The epic debate over President Obama’s controversial individual health insurance mandate finally reaches the Supreme Court this month. Stripped of legal jargon, the administration’s defense of the mandate — and the broader Affordable Care Act — boils down to this: The U.S. healthcare system was badly broken, so we had to fix it.
Indeed, the fierce battle over reform was based on the perception that Americans did not get good value for their money. Many of the global comparisons that informed this view, however, were flawed, incomplete or misleading. It’s time to set the record straight.
The U.S. spends too much compared to other countries.
This is a pervasive misconception encouraged by reformers who sought to argue that other countries, especially those with single-payer systems such as Canada or Britain, outperform the United States. Thus it was feasible to imagine that the U.S. could dramatically expand access to care without spending more money.
But throughout the world, as income rises, so does willingness to pay for healthcare. In fact, differences in income per capita explain about 85% of the variation in health expenditures per capita across industrialized countries.
Conventional models purportedly show that the U.S. spends 60% more on healthcare than it should given its level of per capita income. These models treat all nations the same so that the United States and its 300 million people is compared with very small countries such as Iceland, population 500,000. But a more precise model that compares apples to apples shows that the U.S. spends only 1.5% more than it should. By contrast, France spends about one-fifth too much, while Canada and Britain spend about one-fifth too little.
Other countries are doing better at controlling health spending growth.
Since 1960, the U.S. has been about in the middle of its economic peers in terms of the rate of growth in real (inflated-adjusted) health spending per person. But surely the single-payer countries have done best in controlling costs? Not so. Since 1990, growth in the rates of per capita spending in Canada and Britain have exceeded the U.S. rate.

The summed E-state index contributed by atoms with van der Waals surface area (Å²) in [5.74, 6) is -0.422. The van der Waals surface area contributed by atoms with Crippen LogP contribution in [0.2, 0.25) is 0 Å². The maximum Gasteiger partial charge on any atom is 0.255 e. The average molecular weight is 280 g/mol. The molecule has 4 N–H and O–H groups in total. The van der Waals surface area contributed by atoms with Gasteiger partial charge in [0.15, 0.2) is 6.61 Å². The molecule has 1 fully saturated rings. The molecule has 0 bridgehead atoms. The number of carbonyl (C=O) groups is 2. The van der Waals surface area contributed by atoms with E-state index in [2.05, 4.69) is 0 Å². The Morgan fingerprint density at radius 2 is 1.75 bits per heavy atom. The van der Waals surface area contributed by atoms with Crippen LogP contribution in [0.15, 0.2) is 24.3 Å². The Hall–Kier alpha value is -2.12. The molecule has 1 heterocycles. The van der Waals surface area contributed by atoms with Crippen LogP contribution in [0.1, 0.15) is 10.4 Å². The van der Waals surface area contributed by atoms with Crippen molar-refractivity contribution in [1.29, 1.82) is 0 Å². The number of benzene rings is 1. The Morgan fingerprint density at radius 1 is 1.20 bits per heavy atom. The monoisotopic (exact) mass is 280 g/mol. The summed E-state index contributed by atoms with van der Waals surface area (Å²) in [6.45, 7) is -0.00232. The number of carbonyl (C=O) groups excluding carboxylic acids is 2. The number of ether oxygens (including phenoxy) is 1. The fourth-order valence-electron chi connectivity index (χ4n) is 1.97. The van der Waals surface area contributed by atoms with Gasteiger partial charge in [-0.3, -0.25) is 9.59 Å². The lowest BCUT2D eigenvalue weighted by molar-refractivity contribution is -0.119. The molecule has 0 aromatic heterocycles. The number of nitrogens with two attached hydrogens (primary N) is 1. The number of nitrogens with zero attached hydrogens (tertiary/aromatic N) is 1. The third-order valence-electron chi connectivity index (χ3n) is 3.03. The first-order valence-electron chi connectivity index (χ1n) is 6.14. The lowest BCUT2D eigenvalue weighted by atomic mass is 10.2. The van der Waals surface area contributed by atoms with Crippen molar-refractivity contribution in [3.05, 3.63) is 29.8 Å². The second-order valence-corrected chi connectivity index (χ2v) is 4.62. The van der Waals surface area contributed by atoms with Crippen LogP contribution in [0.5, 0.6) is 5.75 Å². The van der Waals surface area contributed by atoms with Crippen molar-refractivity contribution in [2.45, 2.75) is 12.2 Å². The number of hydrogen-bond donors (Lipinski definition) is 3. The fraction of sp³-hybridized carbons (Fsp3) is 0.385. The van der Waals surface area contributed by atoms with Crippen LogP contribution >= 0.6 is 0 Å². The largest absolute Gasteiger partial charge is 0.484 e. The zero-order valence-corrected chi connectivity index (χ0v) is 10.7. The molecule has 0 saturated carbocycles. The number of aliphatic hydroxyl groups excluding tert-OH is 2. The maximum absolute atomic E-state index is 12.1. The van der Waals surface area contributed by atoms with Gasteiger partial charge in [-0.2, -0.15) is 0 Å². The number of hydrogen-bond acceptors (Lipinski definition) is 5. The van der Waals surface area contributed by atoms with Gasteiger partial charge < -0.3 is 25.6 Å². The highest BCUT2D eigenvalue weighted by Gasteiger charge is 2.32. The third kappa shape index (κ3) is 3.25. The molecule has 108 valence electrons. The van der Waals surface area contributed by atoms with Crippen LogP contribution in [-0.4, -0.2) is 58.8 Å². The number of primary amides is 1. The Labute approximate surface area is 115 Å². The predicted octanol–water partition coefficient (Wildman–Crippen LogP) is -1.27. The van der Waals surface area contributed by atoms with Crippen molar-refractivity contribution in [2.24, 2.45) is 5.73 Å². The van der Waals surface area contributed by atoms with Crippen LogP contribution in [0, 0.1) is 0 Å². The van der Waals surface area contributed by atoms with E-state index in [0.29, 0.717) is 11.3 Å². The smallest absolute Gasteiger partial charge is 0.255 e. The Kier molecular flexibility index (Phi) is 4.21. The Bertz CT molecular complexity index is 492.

What really matters is how much the average person has to spend on everything else once healthcare has been purchased. And on this score, Americans have a huge advantage. In real dollar terms, the U.S. margin of advantage in nonhealth spending increased between 1960 and 2007 compared with every country in the then-G7 except Japan. The U.S. spends more on healthcare in large part because it can afford to do so.
The U.S. has abysmal infant mortality rates.
This is a half-truth. The U.S. ranks 43rd internationally in infant mortality, according to United Nations figures for the years 2005 to 2010. Unfortunately, there is no consistent standard for reporting infant deaths across countries. The U.S. scores lower because doctors here count as failures extreme cases in which the odds of survival were so low that foreign doctors don’t count them at all.
Specifically, many nations also do not report any live births at less than 23 weeks, even when vital signs are present, according to a study published in 2000 in the American Journal of Public Health. That same study found that when all deaths to infants delivered in Philadelphia at 22 weeks’ gestation were excluded, the city’s measured infant mortality rate declined by 40%.
If we categorize births by length of gestation, the U.S. ranks second, third or fourth among major European countries in achieving the lowest infant mortality rates for every category examined prior to full term.
The U.S. has abysmal average life expectancy.
Life expectancy does not suffer from the same measurement problems that distort infant mortality comparisons. Even so, the U.S. ranking of 39th in life expectancy (according to U.N. figures) also is thoroughly misleading. When life expectancy figures are adjusted to account for deaths due to violence, the United States ranks No. 1 among nations in the Organization for Economic Cooperation and Development. U.S. deaths due to violence include all gunshot-related deaths as well as deaths due to automobile accidents or other injuries. Such deaths, obviously, say nothing about the quality of U.S. medical care.
The U.S. has worse health outcomes.
Critics have argued that the U.S. has the worst healthcare in the developed world. Most who believe this use the infant mortality and life expectancy indicators debunked above. The U.S. does perform worse on so-called avoidable deaths amenable to medical treatment. This measure likewise has many flaws, not the least of which is that such deaths constitute only a fraction of overall deaths. A more relevant comparison might be cancer, which is the second-leading cause of death in the United States. Cancer patients live longer in the U.S. than in any other country.
There are many problems with the U.S. health system. But figuring out how to fix them requires a clear understanding of where we fall short. Too often, Americans appear to think that other countries, such as Canada, Britain or France, offer a “magic bullet” healthcare system that would cure our ills.
A fairer comparison reveals that the performance of the U.S. health system is far superior to the statistical caricature critics have presented.
Christopher J. Conover is a research scholar at Duke University’s Center for Health Policy and Inequalities Research, an adjunct scholar at the American Enterprise Institute and a Mercatus affiliated senior scholar. He is the author of the just-published “American Health Economy Illustrated.”